- Title Pages
- Preface Who Lives, Who Dies, and Why
- Part One Ethics, Conservation, and Animal Protection
- 1 The Infirm Ethical Foundations of Conservation
- 2 Venturing beyond the Tyranny of Small Differences
- 3 Ecocide and the Extinction of Animal Minds
- 4 Talking about Bushmeat
- 5 Conservation, Animal Rights, and Human Welfare
- Part Two Conservation Behavior and “Enlightened Management”
- 6 Why We <i>Really</i> Don't Care about the Evidence in Evidence-Based Decision Making in Conservation (and How to Change This)
- 7 Cautionary Wildlife Tales
- 8 Coyotes, Compassionate Conservation, and Coexistence
- 9 Why Evolutionary Biology Is Important for Conservation
- 10 Reintroductions to “Ratchet Up” Public Perceptions of Biodiversity
- 11 Przewalski's Horses and Red Wolves
- 12 Why Individuals Matter
- Part Three Conservation Economics and Politics
- 13 The Imperative of Steady State Economics for Wild Animal Welfare
- 14 Conservation, Biodiversity, and Tourism in New Zealand
- Part Four Human Dimensions of Social Justice, Empathy, and Compassion for Animals and other Nature
- 15 Anthropological Perspectives on Ignoring Nature
- 16 Nature and Animals in Human Social Interactions
- 17 Conservation Social Work
- 18 The War on Nature—Turning the Tide?
- 19 Consuming Nature
- 20 Children, Animals, and Social Neuroscience
- Part Five Culture, Religion, and Spirituality
- 21 Compassionate Conservation
- 22 Explaining China's Wildlife Crisis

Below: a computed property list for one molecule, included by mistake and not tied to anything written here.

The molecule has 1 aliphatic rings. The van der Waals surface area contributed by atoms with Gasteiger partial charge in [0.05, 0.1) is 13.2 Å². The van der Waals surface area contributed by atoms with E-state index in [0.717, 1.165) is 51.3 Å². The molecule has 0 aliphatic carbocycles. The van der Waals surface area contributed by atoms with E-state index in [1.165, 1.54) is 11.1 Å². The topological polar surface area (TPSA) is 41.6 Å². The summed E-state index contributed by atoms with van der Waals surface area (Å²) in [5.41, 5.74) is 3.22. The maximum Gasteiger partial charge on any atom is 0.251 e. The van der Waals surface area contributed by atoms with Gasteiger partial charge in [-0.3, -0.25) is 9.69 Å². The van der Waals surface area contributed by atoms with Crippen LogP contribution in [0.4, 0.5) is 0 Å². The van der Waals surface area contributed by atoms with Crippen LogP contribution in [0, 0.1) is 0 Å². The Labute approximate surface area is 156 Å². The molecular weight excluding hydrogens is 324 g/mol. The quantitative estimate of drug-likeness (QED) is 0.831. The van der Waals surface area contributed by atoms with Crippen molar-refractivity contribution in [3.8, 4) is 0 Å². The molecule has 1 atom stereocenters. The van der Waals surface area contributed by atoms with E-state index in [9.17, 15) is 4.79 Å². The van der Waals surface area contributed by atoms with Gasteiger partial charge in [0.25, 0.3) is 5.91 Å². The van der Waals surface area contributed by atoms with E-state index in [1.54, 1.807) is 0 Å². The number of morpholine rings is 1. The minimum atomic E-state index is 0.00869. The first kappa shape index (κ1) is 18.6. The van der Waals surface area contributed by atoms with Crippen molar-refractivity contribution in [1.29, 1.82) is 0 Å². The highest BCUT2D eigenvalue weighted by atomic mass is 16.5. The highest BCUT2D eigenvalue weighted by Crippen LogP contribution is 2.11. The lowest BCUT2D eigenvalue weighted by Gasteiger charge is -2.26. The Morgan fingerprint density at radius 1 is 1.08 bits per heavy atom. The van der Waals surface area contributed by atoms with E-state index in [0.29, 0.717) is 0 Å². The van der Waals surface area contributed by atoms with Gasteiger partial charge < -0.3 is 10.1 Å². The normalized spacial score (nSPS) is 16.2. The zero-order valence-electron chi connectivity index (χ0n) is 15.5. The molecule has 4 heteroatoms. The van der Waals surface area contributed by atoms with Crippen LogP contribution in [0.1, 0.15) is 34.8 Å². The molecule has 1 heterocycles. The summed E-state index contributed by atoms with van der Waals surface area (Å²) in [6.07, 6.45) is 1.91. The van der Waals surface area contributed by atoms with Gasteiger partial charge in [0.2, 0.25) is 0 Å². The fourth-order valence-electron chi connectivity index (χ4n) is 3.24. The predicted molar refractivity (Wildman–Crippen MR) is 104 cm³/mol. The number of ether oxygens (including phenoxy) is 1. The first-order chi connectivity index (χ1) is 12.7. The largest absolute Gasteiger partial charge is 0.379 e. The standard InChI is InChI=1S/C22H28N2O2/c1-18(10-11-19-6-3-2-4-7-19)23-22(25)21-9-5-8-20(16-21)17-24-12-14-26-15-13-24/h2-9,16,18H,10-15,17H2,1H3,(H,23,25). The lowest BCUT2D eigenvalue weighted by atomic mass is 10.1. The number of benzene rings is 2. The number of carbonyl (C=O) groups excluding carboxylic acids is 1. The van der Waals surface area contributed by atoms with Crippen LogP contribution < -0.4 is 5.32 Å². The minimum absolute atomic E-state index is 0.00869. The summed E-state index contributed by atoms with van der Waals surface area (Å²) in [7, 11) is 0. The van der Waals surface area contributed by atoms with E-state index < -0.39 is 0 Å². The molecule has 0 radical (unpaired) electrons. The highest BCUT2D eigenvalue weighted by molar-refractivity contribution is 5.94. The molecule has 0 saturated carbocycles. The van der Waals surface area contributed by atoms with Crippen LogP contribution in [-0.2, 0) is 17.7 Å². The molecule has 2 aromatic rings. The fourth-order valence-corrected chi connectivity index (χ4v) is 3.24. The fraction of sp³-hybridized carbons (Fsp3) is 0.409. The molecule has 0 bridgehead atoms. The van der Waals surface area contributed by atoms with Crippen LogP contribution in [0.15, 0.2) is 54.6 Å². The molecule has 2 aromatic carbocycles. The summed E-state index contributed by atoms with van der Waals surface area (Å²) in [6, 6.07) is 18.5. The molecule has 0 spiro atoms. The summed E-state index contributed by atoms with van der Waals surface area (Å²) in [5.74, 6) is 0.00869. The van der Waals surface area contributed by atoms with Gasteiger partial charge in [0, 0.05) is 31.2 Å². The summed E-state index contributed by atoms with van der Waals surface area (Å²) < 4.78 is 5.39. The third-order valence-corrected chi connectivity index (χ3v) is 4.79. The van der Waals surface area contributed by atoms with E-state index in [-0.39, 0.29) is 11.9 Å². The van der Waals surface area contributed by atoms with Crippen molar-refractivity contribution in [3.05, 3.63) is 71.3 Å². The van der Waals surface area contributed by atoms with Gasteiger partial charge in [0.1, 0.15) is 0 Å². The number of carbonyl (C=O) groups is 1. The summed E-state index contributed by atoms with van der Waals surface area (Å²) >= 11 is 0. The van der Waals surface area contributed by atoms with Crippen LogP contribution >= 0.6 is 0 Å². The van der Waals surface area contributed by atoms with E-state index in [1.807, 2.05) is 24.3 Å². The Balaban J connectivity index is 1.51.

- 23 A Triangular Playing Field
- 24 Conservation and Its Challenges in Kenya
- 25 Is Green Religion an Oxymoron?
- 26 Avatar
- Some Closing Words
- About the Contributors
- Contributors' Contact Information
Cautionary Wildlife Tales
Cautionary Wildlife Tales
Learning to Fail or Failing to Learn?
- (p.113) 7 Cautionary Wildlife Tales
- Ignoring Nature No More
- University of Chicago Press
This chapter discusses how we fail to learn from past mistakes when we ignore complex relationships among various species, in this case interactions between grazing sheep, coyotes, and rabbits. It focuses on rabbit drives, which are used to kill these animals in mass, because in Wyoming and Idaho they are considered predators or varmints. It adopts a human-centric approach and asks how rabbit drives affect our human economies or societal values. It argues that killing rabbits might actually increase coyotes' predation on sheep. There are also unintended consequences that shift ecological relationships in a given area that might negatively affect human health.
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